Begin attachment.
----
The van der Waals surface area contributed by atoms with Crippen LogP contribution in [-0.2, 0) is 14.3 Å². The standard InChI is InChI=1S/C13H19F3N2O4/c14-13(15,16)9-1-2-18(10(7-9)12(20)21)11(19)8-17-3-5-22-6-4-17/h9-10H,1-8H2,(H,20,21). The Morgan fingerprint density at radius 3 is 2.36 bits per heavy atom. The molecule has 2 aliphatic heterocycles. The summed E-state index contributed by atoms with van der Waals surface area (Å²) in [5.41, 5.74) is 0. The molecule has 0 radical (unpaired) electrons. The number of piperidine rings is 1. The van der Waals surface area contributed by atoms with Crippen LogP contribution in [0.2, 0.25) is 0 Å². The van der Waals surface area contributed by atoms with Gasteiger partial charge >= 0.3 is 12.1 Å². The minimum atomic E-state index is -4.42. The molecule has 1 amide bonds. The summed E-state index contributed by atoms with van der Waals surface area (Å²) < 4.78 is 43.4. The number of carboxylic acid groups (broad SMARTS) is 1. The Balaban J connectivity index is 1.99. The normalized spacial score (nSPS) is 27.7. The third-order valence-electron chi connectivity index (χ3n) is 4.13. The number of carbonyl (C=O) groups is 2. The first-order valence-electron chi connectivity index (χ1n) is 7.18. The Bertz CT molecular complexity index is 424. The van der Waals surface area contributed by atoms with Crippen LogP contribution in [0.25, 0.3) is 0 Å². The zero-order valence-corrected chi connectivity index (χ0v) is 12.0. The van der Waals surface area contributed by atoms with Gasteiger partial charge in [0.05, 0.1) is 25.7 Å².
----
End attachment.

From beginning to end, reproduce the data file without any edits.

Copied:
The van der Waals surface area contributed by atoms with Crippen LogP contribution in [-0.2, 0) is 14.3 Å². The standard InChI is InChI=1S/C13H19F3N2O4/c14-13(15,16)9-1-2-18(10(7-9)12(20)21)11(19)8-17-3-5-22-6-4-17/h9-10H,1-8H2,(H,20,21). The Morgan fingerprint density at radius 3 is 2.36 bits per heavy atom. The molecule has 2 aliphatic heterocycles. The summed E-state index contributed by atoms with van der Waals surface area (Å²) in [5.41, 5.74) is 0. The molecule has 0 radical (unpaired) electrons. The number of piperidine rings is 1. The van der Waals surface area contributed by atoms with Crippen LogP contribution in [0.2, 0.25) is 0 Å². The van der Waals surface area contributed by atoms with Gasteiger partial charge >= 0.3 is 12.1 Å². The minimum atomic E-state index is -4.42. The molecule has 1 amide bonds. The summed E-state index contributed by atoms with van der Waals surface area (Å²) < 4.78 is 43.4. The number of carboxylic acid groups (broad SMARTS) is 1. The Balaban J connectivity index is 1.99. The normalized spacial score (nSPS) is 27.7. The third-order valence-electron chi connectivity index (χ3n) is 4.13. The number of carbonyl (C=O) groups is 2. The first-order valence-electron chi connectivity index (χ1n) is 7.18. The Bertz CT molecular complexity index is 424. The van der Waals surface area contributed by atoms with Crippen LogP contribution in [0.25, 0.3) is 0 Å². The zero-order valence-corrected chi connectivity index (χ0v) is 12.0. The van der Waals surface area contributed by atoms with Gasteiger partial charge in [0.05, 0.1) is 25.7 Å².